Baby died hours after hospital sent her home

A team from Edinburgh's Sick Kids Hospital rushed to St John's. Picture: Cate Gillon
A team from Edinburgh's Sick Kids Hospital rushed to St John's. Picture: Cate Gillon
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HEALTH chiefs in Lothian have launched an investigation into why a baby died 12 hours after she was sent home from hospital with Calpol.

Tragic five-month-old Leah Carroll died of meningitis in her parents’ arms after being rushed back to St John’s Hospital, Livingston.

Heartbroken mother Tanya Yeats, 23, told how she and fiancé Robert Carroll, 21, sang Leah her favourite song as they cuddled their daughter in her final moments.

The couple, from East Calder, had called NHS 24 late on Friday night after Leah – who had a previous meningitis scare when she was just ten weeks old – became seriously unwell.

Tanya said: “About 11.30pm she started tensing, shaking and she became roasting hot but her feet and hands were cold.”

Tanya said that they were given an appointment at St John’s but had to wait over an hour.

“She had a rash of around ten spots on her tummy and shoulders, but that didn’t seem to concern the medics.

“I’d a gut instinct that a temperature that high, with her previous condition, was dangerous. But they gave her Calpol and Ibuprofen and didn’t seem to make an issue of the rash.

“They sent her home because she woke up after a feed bottle and laughed and smiled. The doctor and nurse said she was back to normal. We were told to give her the Ibuprofen and to keep giving her Calpol.”

Leah was discharged around 3am. Once home, she slept but was then violently sick at around 7am.

Tanya called the children’s ward to say Leah was getting worse and was told to return to St John’s.

Her rash had spread and become darker. Tanya said: “Two doctors grabbed her off us and I started screaming ‘It’s happening again, it’s happening again.”

“A doctor returned about 20 minutes later and asked what I meant – and my mum said she had been in with suspected meningitis before.”

Leah was put on antibiotics while a team from Edinburgh’s Sick Kids Hospital rushed to St John’s.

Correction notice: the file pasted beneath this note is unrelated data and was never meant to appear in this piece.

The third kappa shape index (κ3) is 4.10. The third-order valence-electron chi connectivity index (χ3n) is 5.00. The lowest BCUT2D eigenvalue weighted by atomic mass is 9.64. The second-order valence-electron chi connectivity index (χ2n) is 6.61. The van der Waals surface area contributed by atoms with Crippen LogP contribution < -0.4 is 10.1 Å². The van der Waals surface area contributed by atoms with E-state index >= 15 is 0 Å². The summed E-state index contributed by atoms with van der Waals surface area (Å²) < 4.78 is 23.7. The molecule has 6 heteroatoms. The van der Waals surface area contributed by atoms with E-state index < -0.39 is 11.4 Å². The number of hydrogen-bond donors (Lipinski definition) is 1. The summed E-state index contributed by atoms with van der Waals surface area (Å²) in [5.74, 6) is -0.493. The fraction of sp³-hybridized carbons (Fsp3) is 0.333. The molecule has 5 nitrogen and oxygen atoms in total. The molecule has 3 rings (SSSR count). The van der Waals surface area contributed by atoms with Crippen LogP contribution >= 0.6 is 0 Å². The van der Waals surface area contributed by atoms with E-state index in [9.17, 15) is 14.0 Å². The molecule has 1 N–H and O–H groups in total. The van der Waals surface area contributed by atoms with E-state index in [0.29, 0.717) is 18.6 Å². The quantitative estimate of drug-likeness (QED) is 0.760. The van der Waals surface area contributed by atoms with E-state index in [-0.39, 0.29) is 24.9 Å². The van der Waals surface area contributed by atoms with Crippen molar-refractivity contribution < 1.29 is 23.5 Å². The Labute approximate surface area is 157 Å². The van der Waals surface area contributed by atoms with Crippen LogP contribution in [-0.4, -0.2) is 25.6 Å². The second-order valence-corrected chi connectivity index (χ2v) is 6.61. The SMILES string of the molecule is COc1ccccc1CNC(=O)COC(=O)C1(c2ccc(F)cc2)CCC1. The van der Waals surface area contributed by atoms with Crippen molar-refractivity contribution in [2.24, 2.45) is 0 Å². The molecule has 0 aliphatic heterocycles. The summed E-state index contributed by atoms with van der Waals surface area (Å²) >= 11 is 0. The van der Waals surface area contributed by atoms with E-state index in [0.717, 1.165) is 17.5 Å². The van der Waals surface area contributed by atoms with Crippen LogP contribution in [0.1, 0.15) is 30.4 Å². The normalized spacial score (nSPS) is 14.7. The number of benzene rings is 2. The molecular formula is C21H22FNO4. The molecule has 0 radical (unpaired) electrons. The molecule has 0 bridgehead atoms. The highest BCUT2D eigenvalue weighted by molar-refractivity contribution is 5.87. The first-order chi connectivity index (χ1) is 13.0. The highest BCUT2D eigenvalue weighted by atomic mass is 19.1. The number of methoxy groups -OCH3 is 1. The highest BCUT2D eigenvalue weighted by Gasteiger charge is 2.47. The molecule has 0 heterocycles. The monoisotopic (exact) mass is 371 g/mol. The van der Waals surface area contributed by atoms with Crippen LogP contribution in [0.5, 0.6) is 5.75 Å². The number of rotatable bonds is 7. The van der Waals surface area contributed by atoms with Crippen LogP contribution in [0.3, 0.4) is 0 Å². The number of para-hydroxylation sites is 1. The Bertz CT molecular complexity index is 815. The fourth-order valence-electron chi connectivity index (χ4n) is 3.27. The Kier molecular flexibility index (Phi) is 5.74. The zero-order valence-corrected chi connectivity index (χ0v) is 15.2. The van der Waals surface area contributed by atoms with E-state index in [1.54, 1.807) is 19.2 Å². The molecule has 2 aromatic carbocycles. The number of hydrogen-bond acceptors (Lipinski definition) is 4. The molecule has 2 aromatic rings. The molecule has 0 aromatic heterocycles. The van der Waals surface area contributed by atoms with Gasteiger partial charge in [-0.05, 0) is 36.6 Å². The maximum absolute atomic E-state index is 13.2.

Tanya said doctors spent nearly three hours preparing her to be transferred and they were allowed to see her before she left.

Tanya said: “Walking through the doors, it just wasn’t my child. She was wrapped up by machines. She was swollen, she was black in patches, her eyes were swollen, her lips were black.

Tanya travelled in the front of the ambulance while doctors worked on Leah. Once at the Sick Kids, she was rushed to theatre.

Tanya said: “Soon afterwards a nurse came in and said I should get my family here because it didn’t look good.

“About 2.40pm Robert and I were allowed in. We spent her last moments together before she died at 3.25pm.”

She described how they held Leah and sang to her before she passed away. “We sat singing Ali Bali Bee to her – her favourite song – and said over and over again that we loved her.

“They were using a hand-held pump to keep her heart going, but we asked them to stop it.

“They took all the tubes and wires away so we could cuddle her, but it took another 20 minutes for her heart to stop - she just didn’t want to go.

“She passed away lying in my arms with daddy cuddling us.”

NHS Lothian confirmed an investigation had been launched into the tragedy.

Dr Edward Doyle, a medical director at the Sick Kids, said: “Our thoughts and condolences are with the family. We are investigating the circumstances and would urge the family to get in touch so we can discuss any concerns they have in detail.”